Task.WhenAll tests

In the last post I’ve shown some optimizations one can apply to reduce the overhead on creating asynchronous state machines. Let’s dive into the async world again and consider helper methods provided by the Task class, especially Task.WhenAll.

public static Task WhenAll(params Task[] tasks)

The method works in a following way. It accepts an array of tasks and returns a task that will finish as soon as all of the underlying tasks are finished. Applying this method in some scenarios may provide an improvement gain, as one can run a few tasks in parallel. It has a drawback though.

Let’s consider following code

public Task<int> A()
{
  await B1();
  await B2();
  return C ();
}

If b1 and b2 could be executed in parallel (for instance, they access Azure Table Storage), this method could be rewritten in a following way.


public Task<int> A()
{
  await Task.WhenAll(B1(), B2());
  return C ();
}

What, beside the mentioned performance improvement, changed? Now, method A is no longer a method A. There are two methods which can be randomly executed. One running operations in the following order: B1, B2, C, and the other: B2, B1, C. This effectively means, that your previous test coverage is no longer true. If you want to truly test it, you need to provide suites that will order these B* calls properly and ensure that all permutations will be emitted and tested. Sometimes it has no meaning, sometimes it has. Let’s consider a following scenario:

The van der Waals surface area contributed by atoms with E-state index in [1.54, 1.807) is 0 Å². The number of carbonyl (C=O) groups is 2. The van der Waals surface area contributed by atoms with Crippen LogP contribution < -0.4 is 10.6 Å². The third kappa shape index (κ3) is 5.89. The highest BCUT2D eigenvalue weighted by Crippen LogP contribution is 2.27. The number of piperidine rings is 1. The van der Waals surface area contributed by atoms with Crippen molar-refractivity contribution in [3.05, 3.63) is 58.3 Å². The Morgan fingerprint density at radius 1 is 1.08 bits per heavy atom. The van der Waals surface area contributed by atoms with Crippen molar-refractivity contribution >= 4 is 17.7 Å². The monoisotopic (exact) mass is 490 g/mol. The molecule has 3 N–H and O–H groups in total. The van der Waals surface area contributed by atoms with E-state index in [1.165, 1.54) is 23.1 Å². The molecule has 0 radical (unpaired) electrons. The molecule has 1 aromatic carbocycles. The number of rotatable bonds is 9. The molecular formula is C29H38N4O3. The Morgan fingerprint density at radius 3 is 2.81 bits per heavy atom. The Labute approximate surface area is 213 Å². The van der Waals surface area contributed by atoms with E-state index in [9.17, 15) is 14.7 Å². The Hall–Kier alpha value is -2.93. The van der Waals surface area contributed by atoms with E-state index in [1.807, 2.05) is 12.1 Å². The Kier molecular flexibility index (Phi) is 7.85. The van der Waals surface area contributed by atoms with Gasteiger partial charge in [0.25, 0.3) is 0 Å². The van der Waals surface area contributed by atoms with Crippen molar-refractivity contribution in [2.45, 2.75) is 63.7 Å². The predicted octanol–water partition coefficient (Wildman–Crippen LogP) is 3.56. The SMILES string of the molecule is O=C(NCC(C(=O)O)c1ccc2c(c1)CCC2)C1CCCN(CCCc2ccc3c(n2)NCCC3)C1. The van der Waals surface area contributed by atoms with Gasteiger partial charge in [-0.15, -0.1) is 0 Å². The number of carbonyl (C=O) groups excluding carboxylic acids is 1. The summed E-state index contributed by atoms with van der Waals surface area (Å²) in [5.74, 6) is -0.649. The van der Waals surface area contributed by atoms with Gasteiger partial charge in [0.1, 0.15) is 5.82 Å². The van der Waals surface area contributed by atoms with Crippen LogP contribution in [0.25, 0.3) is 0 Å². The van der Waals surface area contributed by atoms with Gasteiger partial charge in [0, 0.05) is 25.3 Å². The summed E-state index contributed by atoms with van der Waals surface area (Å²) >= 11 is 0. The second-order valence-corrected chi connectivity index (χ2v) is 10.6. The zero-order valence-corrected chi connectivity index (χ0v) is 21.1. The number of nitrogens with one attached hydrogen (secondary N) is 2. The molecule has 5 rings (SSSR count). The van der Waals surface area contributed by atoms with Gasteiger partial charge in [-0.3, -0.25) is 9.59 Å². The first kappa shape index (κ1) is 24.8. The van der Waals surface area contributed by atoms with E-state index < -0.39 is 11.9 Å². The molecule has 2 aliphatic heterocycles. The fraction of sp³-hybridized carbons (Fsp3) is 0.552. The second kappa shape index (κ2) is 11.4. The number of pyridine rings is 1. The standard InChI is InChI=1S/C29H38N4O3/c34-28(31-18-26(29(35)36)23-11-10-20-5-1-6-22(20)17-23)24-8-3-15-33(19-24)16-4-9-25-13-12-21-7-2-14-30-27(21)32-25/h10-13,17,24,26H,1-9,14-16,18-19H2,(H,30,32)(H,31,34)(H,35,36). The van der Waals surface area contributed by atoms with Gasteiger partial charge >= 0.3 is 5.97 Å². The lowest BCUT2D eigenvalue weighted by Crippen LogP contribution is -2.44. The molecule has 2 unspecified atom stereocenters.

• Two callers are calling A in the same time
  • Every B method removes a specific file, failing if it does not exist
  • At least one of the callers should succeed

In the first version, it was a pure race for being the first. The first that goes through B1, B2, C would execute properly. Now consider the second version of A with two callers executing following operations in the specified order:

  • Caller 1: B1, B2, C
  • Caller 2: B2, B1, C

As you can see, it’s a typical deadlock scenario and both callers would fail.

As always, there’s no silver bullet and if you want to use Task.WhenAll to speed up your application by running operations in parallel, you must embrace the fact of a possibly non linear execution.

Happy awaiting.